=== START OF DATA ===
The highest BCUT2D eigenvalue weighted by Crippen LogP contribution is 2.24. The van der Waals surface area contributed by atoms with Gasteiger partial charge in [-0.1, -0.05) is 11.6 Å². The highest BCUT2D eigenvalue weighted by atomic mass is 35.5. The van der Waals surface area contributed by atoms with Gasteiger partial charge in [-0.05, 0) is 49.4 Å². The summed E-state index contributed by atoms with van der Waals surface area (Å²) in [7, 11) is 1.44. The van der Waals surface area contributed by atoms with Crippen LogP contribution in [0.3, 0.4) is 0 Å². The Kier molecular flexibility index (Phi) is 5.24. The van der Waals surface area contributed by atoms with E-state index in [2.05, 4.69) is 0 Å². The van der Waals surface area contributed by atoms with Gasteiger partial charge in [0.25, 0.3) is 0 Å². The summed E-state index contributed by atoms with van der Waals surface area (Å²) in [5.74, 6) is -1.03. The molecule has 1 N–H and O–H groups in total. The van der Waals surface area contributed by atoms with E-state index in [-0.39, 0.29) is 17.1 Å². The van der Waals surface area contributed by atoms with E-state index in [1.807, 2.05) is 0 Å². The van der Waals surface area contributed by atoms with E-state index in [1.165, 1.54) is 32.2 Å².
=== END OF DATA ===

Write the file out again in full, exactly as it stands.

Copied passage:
The highest BCUT2D eigenvalue weighted by Crippen LogP contribution is 2.24. The van der Waals surface area contributed by atoms with Gasteiger partial charge in [-0.1, -0.05) is 11.6 Å². The highest BCUT2D eigenvalue weighted by atomic mass is 35.5. The van der Waals surface area contributed by atoms with Gasteiger partial charge in [-0.05, 0) is 49.4 Å². The summed E-state index contributed by atoms with van der Waals surface area (Å²) in [7, 11) is 1.44. The van der Waals surface area contributed by atoms with Crippen LogP contribution in [0.3, 0.4) is 0 Å². The Kier molecular flexibility index (Phi) is 5.24. The van der Waals surface area contributed by atoms with E-state index in [2.05, 4.69) is 0 Å². The van der Waals surface area contributed by atoms with Gasteiger partial charge in [0.25, 0.3) is 0 Å². The summed E-state index contributed by atoms with van der Waals surface area (Å²) in [5.74, 6) is -1.03. The molecule has 1 N–H and O–H groups in total. The van der Waals surface area contributed by atoms with E-state index in [-0.39, 0.29) is 17.1 Å². The van der Waals surface area contributed by atoms with E-state index in [1.807, 2.05) is 0 Å². The van der Waals surface area contributed by atoms with E-state index in [1.165, 1.54) is 32.2 Å².